The condition can affect any person of any age. However, some have a higher-than-average risk than others. These include people with congenital heart disease. People with meningitis and a weak immune system are also at risk. When a person has a weak immune system, his or her body’s ability to fight pathogens is compromised. The immune system may weaken due to certain medical conditions and medicines. These include immunosuppressant drugs that are used to limit the activity of the immune system to prevent it from attacking healthy cells and tissues. However, by suppressing the immune system, patients become more prone to infections. Older people also usually have a weaker immune system when compared to younger individuals. A previous injury or surgery also increases a person’s risk of infection.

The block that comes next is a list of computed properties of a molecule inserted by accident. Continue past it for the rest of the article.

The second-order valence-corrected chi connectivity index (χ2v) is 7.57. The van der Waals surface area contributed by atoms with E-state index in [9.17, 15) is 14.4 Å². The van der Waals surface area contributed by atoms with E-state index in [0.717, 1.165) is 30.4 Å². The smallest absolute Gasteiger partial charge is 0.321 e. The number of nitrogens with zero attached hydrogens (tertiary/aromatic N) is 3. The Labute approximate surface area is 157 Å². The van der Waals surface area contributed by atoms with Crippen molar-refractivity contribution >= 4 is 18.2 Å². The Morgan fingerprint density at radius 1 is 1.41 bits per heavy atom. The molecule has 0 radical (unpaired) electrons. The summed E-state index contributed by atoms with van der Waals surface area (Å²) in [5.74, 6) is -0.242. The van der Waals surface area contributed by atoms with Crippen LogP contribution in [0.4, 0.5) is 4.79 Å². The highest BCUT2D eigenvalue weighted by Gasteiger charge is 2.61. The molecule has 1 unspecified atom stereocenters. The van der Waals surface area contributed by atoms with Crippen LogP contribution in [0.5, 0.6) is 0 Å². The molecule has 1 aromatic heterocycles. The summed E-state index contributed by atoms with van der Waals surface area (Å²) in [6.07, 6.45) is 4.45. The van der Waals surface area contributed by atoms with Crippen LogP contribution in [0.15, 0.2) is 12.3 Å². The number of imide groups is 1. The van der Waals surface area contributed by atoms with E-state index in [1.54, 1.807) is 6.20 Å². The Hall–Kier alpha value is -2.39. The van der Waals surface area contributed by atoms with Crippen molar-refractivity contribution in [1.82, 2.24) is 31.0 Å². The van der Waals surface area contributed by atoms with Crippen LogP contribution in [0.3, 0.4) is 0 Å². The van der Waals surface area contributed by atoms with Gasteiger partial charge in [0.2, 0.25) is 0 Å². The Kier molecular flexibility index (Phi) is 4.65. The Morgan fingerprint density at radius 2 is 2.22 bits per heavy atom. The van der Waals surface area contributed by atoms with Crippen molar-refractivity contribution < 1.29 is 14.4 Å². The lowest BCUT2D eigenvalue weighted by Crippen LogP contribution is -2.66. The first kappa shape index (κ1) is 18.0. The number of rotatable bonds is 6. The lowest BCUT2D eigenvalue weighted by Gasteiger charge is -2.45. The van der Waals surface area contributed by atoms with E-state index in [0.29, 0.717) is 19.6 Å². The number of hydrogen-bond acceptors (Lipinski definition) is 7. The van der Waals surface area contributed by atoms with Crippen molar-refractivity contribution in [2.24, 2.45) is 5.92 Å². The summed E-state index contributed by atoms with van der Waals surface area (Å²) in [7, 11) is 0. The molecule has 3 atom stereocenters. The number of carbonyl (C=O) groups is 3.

Other risk factors are certain birth defects that allow infections to easily reach the brain through the intestine or teeth. An example is a heart defect called tetralogy of Fallot.

Key Symptoms

People with a cerebral abscess may present with different symptoms. This depends on the size and location of the abscess in the brain. These symptoms include vomiting, confusion, and headaches. Patients may also suffer from fatigue and fever brought on by the infection. In severe cases, patients find it difficult to communicate and understand speech. They also usually take an unusually long time to respond to questions and struggle to focus. Other symptoms include a stiff neck, loss of muscle function, decreased sensations, and changes in vision. If there is too much intracranial pressure, patients can go into a coma.